Correlates of Covid-19 Vaccine Acceptance among Residents of Ohio: A Cross-sectional Study
Background: Recent studies in the United States have shown that between 56 to 74% are willing to receive the COVID-19 vaccine. A significant portion of the population should be vaccinated to avoid severe illness and prevent unnecessary deaths. We examined correlates of COVID-19 vaccine acceptance among a representative sample of adults residing in Ohio. Methods: We conducted a cross-sectional study using an online platform (n = 2358). Descriptive statistics, chi-square test and multivariable regression analysis were performed. Results: Overall, 59.1% of the participants indicated COVID-19 vaccine acceptance to be vaccinated. In the multivariable model, the likelihood of COVID-19 vaccine acceptance was lower for younger individuals compared to those 55 years and older. The odds of COVID-19 vaccine acceptance were lower for: females compared to males (OR 0.58, 95% CI: 0.47–0.71; P = 0.001), non-Hispanic blacks compared to non-Hispanic whites (OR: 0.49 95% CI: 0.35–0.70; P = 0.001), previously married (OR 0.64 95% CI: 0.49–0.84; P = 0.002) and never been married (OR 0.75 95% CI: 0.59–0.96; P = 0.023) compared to married people, individuals with less than high school (OR 0.21 95% CI: 0.08–0.60; P = 0.003) and high school education (OR: 0.45 95% CI: 0.36–0.55; P < 0.001) compared to those with education beyond high school, and for individuals who had no confidence in the abilities of the state government (OR 0.69 95% CI: 0.53–0.89; P = 0.005) and other world governments to combat COVID-19 (OR 0.67 95% CI: 0.50–0.91; P = 0.009). A one unit increase in knowledge about COVID-19 (OR 1.19, 95% CI: 1.13–1.26; P < 0.001), behavioral adherence (OR 1.25, 95% CI: 1.15–1.37; P < 0.001), perceived susceptibility (OR 1.10, 95% CI: 1.03–1.17; P = 0.004), perceived severity (OR 1.09, 95% CI: 1.03–1.16; P = 0.003), and trust in COVID-19 messages from the government scores (OR 1.08, 95% CI: 1.06–1.10; P < 0.001) were associated with an increase in the likelihood of COVID-19 vaccine acceptance. Conclusions: COVID-19 vaccine acceptance differed by sociodemographic and other modifiable factors. Findings can inform local public health authorities in the development of effective, context-specific communication strategies to improve vaccination uptake.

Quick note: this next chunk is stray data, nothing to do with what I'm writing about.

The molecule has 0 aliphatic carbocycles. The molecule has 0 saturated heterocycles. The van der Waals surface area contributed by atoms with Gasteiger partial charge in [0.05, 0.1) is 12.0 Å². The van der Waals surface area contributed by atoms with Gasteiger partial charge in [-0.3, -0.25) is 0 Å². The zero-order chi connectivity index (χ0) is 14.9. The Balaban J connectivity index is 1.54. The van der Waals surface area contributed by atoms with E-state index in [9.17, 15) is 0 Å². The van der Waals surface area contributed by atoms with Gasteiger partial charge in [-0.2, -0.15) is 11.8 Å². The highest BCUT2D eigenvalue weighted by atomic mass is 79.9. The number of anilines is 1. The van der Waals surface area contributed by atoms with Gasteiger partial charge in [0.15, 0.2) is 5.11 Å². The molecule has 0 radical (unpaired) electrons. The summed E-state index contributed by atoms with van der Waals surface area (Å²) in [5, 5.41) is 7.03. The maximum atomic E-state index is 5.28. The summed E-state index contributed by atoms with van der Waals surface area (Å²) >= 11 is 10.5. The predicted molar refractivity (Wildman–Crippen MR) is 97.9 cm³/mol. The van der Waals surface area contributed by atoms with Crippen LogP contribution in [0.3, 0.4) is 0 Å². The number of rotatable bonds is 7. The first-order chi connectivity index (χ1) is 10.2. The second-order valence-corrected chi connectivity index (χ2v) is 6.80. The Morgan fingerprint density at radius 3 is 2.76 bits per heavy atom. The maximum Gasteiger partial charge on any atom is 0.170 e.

Haile, Zelalem T.; Ruhil, Anirudh; Bates, Benjamin R.; Hall, Orman; and Grijalva, Mario J., "Correlates of Covid-19 Vaccine Acceptance among Residents of Ohio: A Cross-sectional Study" (2022). Social Medicine Open Access Publications. 34.